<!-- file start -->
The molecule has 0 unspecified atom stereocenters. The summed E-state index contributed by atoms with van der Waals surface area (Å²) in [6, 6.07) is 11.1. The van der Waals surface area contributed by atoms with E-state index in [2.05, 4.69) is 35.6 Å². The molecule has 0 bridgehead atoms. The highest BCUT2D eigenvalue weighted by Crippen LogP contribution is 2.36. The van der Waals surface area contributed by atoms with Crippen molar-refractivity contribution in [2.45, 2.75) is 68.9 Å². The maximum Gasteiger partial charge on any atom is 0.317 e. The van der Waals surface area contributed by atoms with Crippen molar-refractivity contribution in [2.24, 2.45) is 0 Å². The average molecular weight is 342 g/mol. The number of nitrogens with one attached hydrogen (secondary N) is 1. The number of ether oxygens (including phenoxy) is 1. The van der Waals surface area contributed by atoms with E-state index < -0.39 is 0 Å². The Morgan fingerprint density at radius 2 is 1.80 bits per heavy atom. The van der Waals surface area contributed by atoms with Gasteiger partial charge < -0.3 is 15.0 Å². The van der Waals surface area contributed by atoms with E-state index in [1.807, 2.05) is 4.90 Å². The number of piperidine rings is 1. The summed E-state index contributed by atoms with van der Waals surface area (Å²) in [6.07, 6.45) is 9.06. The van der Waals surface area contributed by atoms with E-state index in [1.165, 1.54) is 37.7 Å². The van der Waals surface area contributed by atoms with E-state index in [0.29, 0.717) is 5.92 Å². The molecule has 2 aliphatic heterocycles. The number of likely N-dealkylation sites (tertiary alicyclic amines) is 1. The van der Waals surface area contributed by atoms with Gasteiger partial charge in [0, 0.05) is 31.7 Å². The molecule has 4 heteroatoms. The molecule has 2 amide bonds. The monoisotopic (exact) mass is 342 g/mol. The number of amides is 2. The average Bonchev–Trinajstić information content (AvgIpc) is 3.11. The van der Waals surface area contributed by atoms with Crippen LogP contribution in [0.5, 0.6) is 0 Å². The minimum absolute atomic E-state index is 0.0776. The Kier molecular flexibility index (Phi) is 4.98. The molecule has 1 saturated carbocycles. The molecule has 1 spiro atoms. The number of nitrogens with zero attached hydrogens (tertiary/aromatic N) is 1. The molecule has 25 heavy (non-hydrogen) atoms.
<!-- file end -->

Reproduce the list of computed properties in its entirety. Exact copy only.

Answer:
The molecule has 0 unspecified atom stereocenters. The summed E-state index contributed by atoms with van der Waals surface area (Å²) in [6, 6.07) is 11.1. The van der Waals surface area contributed by atoms with E-state index in [2.05, 4.69) is 35.6 Å². The molecule has 0 bridgehead atoms. The highest BCUT2D eigenvalue weighted by Crippen LogP contribution is 2.36. The van der Waals surface area contributed by atoms with Crippen molar-refractivity contribution in [2.45, 2.75) is 68.9 Å². The maximum Gasteiger partial charge on any atom is 0.317 e. The van der Waals surface area contributed by atoms with Crippen molar-refractivity contribution in [2.24, 2.45) is 0 Å². The average molecular weight is 342 g/mol. The number of nitrogens with one attached hydrogen (secondary N) is 1. The number of ether oxygens (including phenoxy) is 1. The van der Waals surface area contributed by atoms with E-state index < -0.39 is 0 Å². The Morgan fingerprint density at radius 2 is 1.80 bits per heavy atom. The van der Waals surface area contributed by atoms with Gasteiger partial charge < -0.3 is 15.0 Å². The van der Waals surface area contributed by atoms with E-state index in [1.807, 2.05) is 4.90 Å². The number of piperidine rings is 1. The summed E-state index contributed by atoms with van der Waals surface area (Å²) in [6.07, 6.45) is 9.06. The van der Waals surface area contributed by atoms with E-state index in [1.165, 1.54) is 37.7 Å². The van der Waals surface area contributed by atoms with E-state index in [0.29, 0.717) is 5.92 Å². The molecule has 2 aliphatic heterocycles. The number of likely N-dealkylation sites (tertiary alicyclic amines) is 1. The van der Waals surface area contributed by atoms with Gasteiger partial charge in [0, 0.05) is 31.7 Å². The molecule has 4 heteroatoms. The molecule has 2 amide bonds. The monoisotopic (exact) mass is 342 g/mol. The number of amides is 2. The average Bonchev–Trinajstić information content (AvgIpc) is 3.11. The van der Waals surface area contributed by atoms with Crippen LogP contribution in [0.5, 0.6) is 0 Å². The minimum absolute atomic E-state index is 0.0776. The Kier molecular flexibility index (Phi) is 4.98. The molecule has 1 saturated carbocycles. The molecule has 1 spiro atoms. The number of nitrogens with zero attached hydrogens (tertiary/aromatic N) is 1. The molecule has 25 heavy (non-hydrogen) atoms.